At Kinecta Credit Union in Manhattan Beach, Calif., technology planning is directly aligned with business strategy.
"Technology planning is much more straightforward when it’s directly connected to achieving the desired business outcomes,” says Sharon Moseley, senior vice president/chief information officer at the $4.4 billion asset credit union.
“Straightforward” is not an easy path to forge today, Moseley says. “Members want to do it all. They don’t stop using one channel and start using another. They want to use the ATM, the call center, online banking, and mobile, and branches.
“Each channel should know what happened last so we can predict what the member might want next,” she continues. “You have all these channels to support so you also need an overarching architecture that connects the channels.”
It’s the job of Kinecta’s information technology (IT) department to make the lives of employees and members easier by integrating systems and delivery channels to provide a 360-degree view of the member relationship.
Toward that aim, Moseley and her team have developed a framework that integrates a front-end platform called TKX 360 with a business intelligence platform through middleware using application programing interfaces (APIs). An API is a software intermediary that allows two programs to talk to each other.
The business intelligence platform includes all member information: channels the member prefers, channels the member used last, product and service use, transactions, balances, purchases, and credit report.
Having access to this information in one place makes it easy for employees using the front-end system to make informed decisions when serving members. Staff doesn’t have to log in to several different systems.
‘It’s all about making it fast and easy to do business with you.’
Members also connect with the credit union through one consistent user interface that uses the same APIs. This allows the member to interact with business lines such as consumer lending and mortgage lending, which can be prepopulated with the member’s information.
Members get one experience and don’t have to re-enter their information when switching to a different product or when they have a different inquiry.
“We're trying to make sure members can use all channels, and every channel knows what happened last, so we can predict what to do next,” Moseley says.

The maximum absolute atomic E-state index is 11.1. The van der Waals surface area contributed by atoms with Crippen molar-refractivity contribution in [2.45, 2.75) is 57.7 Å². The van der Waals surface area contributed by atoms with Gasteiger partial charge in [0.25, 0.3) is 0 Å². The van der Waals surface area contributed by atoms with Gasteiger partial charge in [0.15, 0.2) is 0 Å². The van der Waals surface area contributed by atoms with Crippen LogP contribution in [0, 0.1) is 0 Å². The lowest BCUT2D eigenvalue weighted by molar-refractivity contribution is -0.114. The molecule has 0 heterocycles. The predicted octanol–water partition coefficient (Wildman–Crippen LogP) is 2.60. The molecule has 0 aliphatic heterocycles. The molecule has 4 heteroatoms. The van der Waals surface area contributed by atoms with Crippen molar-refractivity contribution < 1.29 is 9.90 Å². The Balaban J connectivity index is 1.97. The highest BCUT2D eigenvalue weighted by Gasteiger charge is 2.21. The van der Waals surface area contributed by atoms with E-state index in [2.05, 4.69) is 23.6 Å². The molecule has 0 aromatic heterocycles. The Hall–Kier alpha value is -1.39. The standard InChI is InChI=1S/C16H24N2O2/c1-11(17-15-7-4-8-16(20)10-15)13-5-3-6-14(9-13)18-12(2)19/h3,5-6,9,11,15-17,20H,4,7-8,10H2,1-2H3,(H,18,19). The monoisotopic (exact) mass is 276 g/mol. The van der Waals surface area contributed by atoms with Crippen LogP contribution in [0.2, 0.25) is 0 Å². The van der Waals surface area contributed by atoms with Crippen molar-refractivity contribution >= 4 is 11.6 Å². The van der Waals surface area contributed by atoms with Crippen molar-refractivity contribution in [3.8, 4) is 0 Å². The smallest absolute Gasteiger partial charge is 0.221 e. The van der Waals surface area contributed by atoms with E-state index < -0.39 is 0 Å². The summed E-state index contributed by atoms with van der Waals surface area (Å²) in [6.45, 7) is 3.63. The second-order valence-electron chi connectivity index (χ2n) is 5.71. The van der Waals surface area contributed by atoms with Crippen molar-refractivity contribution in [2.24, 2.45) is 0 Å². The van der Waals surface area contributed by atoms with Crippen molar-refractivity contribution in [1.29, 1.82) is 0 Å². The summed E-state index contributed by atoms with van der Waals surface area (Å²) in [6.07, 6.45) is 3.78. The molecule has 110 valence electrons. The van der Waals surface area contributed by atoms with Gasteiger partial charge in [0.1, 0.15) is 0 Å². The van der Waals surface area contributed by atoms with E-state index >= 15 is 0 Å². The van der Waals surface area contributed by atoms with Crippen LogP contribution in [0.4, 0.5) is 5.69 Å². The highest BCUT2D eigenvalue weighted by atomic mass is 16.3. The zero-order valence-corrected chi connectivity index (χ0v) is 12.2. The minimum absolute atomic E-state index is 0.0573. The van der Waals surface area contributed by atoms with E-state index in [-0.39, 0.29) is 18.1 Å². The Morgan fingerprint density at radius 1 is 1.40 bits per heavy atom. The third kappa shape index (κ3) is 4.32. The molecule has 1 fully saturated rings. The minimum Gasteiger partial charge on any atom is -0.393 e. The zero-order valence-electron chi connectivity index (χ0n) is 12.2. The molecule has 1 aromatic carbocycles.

For example, if a member calls the contact center to report a lost credit card and the next day walks into a branch to conduct a transaction, the member service representative should be able to tell the member her new card is in the mail and she should have it within the next two days.
The infrastructure will employ artificial intelligence by the end of this year, which forms the basis for predictive analytics to initiate the “next best conversation with members,” Moseley says.
“Based on the member’s credit history, I may know he has a card with Bank of America with a rate of 12%,” she explains. “We might offer a card with rewards and a lower interest rate.”
In turn, the predictive analytics platform offers suggestions to the business intelligence system, which forwards offers to the front-end that connects with employees and members. That way, employees know what has last been offered to the member.
Kinecta is implementing a digital marketing engine that will allow it to communicate and track contacts with members through their preferred channels.
Moseley says Kinecta stays current on the types of features and services members want and expect, such as person-to-person payments and interactive personal financial management.
Through its investment (along with 11 other credit unions) in Constellation, an open and digital platform for credit unions, Kinecta will convert its online and mobile banking platforms to one digital platform where it can offer several digital services under one Kinecta brand and through one secure login and connection to the core banking system.
Every day presents an opportunity to grow, maintain relevance, and improve services and efficiencies, Moseley says.
“We’ve been around for 80 years, and besides competing with the big banks we’re also now competing with fintechs,” she says. “Today it’s all about making it fast and easy to do business with you.”